New Publication – Exploring the Predictive Relationship Between Perceived Instrumentality, Interest, and Transformative Experiences in Online Engineering Courses
Dr.Heddy and MOVElab member John Chancey, and Jacqueline Goldman have published an article in Educational Psychology titled Exploring the Predictive Relationship Between Perceived Instrumentality, Interest, and Transformative Experiences in Online Engineering Courses, along with Katherine Nelson, Katherine Cheng, and Jenefer Husman of University of Oregon.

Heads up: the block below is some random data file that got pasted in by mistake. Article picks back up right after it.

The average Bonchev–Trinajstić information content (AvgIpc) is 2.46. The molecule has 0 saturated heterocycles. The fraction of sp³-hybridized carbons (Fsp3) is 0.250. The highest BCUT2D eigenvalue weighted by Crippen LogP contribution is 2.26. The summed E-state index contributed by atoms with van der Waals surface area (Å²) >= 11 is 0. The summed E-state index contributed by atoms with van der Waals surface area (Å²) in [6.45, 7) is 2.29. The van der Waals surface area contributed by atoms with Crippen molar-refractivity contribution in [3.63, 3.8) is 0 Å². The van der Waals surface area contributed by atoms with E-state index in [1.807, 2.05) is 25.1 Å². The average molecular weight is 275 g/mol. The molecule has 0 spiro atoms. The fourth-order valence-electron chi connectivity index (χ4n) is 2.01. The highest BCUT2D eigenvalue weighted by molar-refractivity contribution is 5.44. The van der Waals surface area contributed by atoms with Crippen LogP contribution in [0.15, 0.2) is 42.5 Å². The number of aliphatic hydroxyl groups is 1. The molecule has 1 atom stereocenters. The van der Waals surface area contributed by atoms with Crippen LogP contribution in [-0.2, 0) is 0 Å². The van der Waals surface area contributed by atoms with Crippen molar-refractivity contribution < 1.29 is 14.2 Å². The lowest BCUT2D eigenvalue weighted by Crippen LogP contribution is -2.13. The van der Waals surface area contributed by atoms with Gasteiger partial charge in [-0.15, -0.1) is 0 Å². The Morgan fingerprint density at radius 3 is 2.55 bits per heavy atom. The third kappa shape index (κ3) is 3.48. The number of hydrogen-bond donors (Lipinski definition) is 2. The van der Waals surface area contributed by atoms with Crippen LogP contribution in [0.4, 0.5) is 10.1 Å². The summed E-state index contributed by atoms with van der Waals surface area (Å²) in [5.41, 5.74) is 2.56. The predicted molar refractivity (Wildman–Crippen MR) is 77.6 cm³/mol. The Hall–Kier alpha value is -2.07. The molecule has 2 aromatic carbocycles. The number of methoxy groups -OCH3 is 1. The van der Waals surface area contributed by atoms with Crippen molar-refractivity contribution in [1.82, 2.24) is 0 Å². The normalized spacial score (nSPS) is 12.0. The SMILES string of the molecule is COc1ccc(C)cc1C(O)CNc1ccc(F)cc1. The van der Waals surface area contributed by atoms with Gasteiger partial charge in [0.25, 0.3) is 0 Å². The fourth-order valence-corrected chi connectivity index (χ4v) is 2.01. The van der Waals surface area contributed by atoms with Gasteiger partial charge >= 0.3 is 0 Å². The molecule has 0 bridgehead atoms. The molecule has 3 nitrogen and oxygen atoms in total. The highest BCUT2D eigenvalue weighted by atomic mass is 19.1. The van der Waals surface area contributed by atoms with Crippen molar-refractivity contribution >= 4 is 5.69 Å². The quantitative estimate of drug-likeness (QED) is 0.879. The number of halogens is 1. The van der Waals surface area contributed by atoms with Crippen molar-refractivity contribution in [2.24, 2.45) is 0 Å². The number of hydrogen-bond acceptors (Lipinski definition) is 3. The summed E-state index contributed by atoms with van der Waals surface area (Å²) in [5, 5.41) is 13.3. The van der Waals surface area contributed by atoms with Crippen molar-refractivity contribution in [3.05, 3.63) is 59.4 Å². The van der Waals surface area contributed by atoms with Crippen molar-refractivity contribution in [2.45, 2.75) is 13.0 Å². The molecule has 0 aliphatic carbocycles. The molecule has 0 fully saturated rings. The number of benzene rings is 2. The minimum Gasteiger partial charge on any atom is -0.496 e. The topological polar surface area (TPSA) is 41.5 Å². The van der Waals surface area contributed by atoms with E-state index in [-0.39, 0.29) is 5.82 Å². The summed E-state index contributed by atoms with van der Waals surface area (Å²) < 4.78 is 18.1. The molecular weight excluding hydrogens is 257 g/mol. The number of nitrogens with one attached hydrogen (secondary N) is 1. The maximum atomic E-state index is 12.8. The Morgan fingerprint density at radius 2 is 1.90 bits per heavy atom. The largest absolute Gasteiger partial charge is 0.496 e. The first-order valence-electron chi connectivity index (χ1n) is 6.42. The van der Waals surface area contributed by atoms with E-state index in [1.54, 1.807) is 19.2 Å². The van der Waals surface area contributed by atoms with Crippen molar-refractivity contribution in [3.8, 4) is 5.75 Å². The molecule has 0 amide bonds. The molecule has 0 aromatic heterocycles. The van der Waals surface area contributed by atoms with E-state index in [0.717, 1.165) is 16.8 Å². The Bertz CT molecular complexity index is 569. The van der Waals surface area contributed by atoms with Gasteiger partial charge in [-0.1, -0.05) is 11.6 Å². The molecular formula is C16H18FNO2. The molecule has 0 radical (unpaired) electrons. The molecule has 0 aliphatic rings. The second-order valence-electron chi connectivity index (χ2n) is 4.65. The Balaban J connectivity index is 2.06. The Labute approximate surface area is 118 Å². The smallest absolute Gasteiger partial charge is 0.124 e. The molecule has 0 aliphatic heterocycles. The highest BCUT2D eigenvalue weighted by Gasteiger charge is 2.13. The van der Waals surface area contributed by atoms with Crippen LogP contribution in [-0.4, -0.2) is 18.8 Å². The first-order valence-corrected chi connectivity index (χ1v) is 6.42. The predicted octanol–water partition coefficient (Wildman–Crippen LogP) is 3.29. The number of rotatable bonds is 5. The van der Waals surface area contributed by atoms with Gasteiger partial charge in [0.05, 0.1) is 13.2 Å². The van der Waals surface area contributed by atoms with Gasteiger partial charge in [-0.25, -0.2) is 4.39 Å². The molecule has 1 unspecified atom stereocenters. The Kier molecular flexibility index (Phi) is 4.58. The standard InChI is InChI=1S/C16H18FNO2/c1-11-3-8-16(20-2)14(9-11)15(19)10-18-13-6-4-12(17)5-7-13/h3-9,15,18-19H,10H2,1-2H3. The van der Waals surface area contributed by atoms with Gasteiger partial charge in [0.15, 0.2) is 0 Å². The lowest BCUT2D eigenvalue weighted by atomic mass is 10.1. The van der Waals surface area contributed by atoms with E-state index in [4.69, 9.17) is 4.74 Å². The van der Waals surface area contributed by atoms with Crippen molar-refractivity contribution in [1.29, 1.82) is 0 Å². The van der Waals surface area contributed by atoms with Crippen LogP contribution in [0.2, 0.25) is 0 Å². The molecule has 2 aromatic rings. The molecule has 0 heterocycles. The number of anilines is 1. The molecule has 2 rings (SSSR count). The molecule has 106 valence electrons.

Our aim was to explore the usefulness of Use, Change, Value (UCV) discussions to facilitate Transformative Experiences (TE) in online engineering courses. We investigated the predictive relationship between perceived instrumentality (PI) and interest on TE. We also investigated gender differences in the predictive relationships between the variables. In a quasi-experimental study with 74 students, we investigated two teaching approaches (UCV discussions and traditional) on TE, PI, and interest. Students’ interest positively predicted higher TE in both groups, however, PI did not predict TE in the treatment. Interest and PI predicted TE in the control. Furthermore, male students TE was predicted by PI and interest, whereas female students TE was predicted by interest but not PI. PI is only a predictor of TE in female students and students who do not receive the intervention, suggesting that TE may generate an in the moment instrumentality experience, while PI is future-oriented.